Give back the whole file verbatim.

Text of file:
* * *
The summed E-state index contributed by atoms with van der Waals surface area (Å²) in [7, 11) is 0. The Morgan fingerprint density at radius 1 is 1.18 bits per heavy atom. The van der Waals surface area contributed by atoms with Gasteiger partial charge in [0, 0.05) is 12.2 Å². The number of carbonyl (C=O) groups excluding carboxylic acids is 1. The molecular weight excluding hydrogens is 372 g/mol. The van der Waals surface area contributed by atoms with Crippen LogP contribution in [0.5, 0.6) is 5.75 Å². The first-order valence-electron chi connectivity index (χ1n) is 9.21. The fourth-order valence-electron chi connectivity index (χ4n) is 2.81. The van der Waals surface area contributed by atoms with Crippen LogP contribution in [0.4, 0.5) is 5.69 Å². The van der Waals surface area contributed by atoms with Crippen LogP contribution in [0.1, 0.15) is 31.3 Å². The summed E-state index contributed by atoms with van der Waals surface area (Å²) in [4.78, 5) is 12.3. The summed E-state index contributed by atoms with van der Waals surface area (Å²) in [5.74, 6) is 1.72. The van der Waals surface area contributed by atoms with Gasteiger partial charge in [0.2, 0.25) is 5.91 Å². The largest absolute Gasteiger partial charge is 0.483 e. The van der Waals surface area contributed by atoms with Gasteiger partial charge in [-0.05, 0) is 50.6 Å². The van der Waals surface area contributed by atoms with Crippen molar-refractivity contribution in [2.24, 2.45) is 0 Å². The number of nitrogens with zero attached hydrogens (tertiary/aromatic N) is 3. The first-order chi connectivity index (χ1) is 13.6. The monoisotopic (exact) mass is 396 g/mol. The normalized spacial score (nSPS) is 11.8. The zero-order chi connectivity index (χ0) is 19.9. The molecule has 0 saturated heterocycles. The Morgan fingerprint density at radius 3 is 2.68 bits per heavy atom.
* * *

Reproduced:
The summed E-state index contributed by atoms with van der Waals surface area (Å²) in [7, 11) is 0. The Morgan fingerprint density at radius 1 is 1.18 bits per heavy atom. The van der Waals surface area contributed by atoms with Gasteiger partial charge in [0, 0.05) is 12.2 Å². The number of carbonyl (C=O) groups excluding carboxylic acids is 1. The molecular weight excluding hydrogens is 372 g/mol. The van der Waals surface area contributed by atoms with Crippen LogP contribution in [0.5, 0.6) is 5.75 Å². The first-order valence-electron chi connectivity index (χ1n) is 9.21. The fourth-order valence-electron chi connectivity index (χ4n) is 2.81. The van der Waals surface area contributed by atoms with Crippen LogP contribution in [0.4, 0.5) is 5.69 Å². The van der Waals surface area contributed by atoms with Crippen LogP contribution in [0.1, 0.15) is 31.3 Å². The summed E-state index contributed by atoms with van der Waals surface area (Å²) in [4.78, 5) is 12.3. The summed E-state index contributed by atoms with van der Waals surface area (Å²) in [5.74, 6) is 1.72. The van der Waals surface area contributed by atoms with Gasteiger partial charge in [0.2, 0.25) is 5.91 Å². The largest absolute Gasteiger partial charge is 0.483 e. The van der Waals surface area contributed by atoms with Gasteiger partial charge in [-0.05, 0) is 50.6 Å². The van der Waals surface area contributed by atoms with Crippen molar-refractivity contribution in [2.24, 2.45) is 0 Å². The number of nitrogens with zero attached hydrogens (tertiary/aromatic N) is 3. The first-order chi connectivity index (χ1) is 13.6. The monoisotopic (exact) mass is 396 g/mol. The normalized spacial score (nSPS) is 11.8. The zero-order chi connectivity index (χ0) is 19.9. The molecule has 0 saturated heterocycles. The Morgan fingerprint density at radius 3 is 2.68 bits per heavy atom.